Some US infrastructure is vulnerable to attack by the Stuxnet computer worm, Gregory Schaffer, assistant secretary of homeland security for cybersecurity and communications, said Tuesday. Though there is “some risk,” due to the fact that the software packages Stuxnet preys on do “exist within the US,” Shaffer told reporters in Washington D.C., that it’s not clear that “any particular process” would systematically “trigger” the virus across an entire sector, such as water or electricity. He said the Department of Homeland Security has “made a lot of information available” to public and private entities to understand the worm and determine “whether they were vulnerable, and what to do if they were, and how to clean up,” if attacked. Shaffer noted that, in the past year, DHS built a full-scale, industrial mock-up to practice defense, deploying a rapid-reaction advisory team to aid in recovery. Stuxnet is reportedly highly sophisticated and, at least initially, targeted computers in Iran’s nuclear infrastructure.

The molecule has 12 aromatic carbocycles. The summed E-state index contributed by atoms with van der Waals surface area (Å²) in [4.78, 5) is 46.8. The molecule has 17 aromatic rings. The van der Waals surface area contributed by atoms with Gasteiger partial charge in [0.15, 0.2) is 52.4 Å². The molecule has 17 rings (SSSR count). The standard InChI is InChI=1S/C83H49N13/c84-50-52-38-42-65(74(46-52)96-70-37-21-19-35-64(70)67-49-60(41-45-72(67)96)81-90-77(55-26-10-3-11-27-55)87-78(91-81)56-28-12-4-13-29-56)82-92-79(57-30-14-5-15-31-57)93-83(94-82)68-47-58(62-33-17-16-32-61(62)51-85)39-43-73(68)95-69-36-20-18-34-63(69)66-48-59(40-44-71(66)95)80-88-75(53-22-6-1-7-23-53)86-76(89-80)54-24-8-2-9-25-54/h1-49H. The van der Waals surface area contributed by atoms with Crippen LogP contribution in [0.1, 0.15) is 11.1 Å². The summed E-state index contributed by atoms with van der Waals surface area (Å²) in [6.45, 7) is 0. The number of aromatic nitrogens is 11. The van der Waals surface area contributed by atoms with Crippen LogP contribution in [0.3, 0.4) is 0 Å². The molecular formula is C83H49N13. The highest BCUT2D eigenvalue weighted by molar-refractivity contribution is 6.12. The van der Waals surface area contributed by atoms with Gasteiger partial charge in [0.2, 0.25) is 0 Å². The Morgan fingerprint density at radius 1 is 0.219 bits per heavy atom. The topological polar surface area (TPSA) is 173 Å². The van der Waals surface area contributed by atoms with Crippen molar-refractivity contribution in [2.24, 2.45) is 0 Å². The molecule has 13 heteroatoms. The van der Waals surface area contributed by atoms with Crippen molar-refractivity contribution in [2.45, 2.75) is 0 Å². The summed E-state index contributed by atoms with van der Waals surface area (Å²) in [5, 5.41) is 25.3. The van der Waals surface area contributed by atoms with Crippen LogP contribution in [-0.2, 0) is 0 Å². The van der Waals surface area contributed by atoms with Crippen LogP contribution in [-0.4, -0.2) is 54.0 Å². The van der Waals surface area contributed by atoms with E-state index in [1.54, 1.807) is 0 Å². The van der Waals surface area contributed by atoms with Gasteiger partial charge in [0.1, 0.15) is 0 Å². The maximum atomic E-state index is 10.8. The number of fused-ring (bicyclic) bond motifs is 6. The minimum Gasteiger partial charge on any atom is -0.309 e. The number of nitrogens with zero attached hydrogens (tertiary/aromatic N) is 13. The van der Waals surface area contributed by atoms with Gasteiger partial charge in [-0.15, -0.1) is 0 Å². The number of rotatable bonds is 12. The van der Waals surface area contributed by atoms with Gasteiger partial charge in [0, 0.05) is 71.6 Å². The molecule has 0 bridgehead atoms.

The Air Force overall reduced its size by 120 aircraft in fiscal year 2021, but kept about the same number of fighter, bomber and attack aircraft, according to data supplied by the service. The F-35 fleet saw the biggest increase while the B-1B bomber fleet saw the largest decline.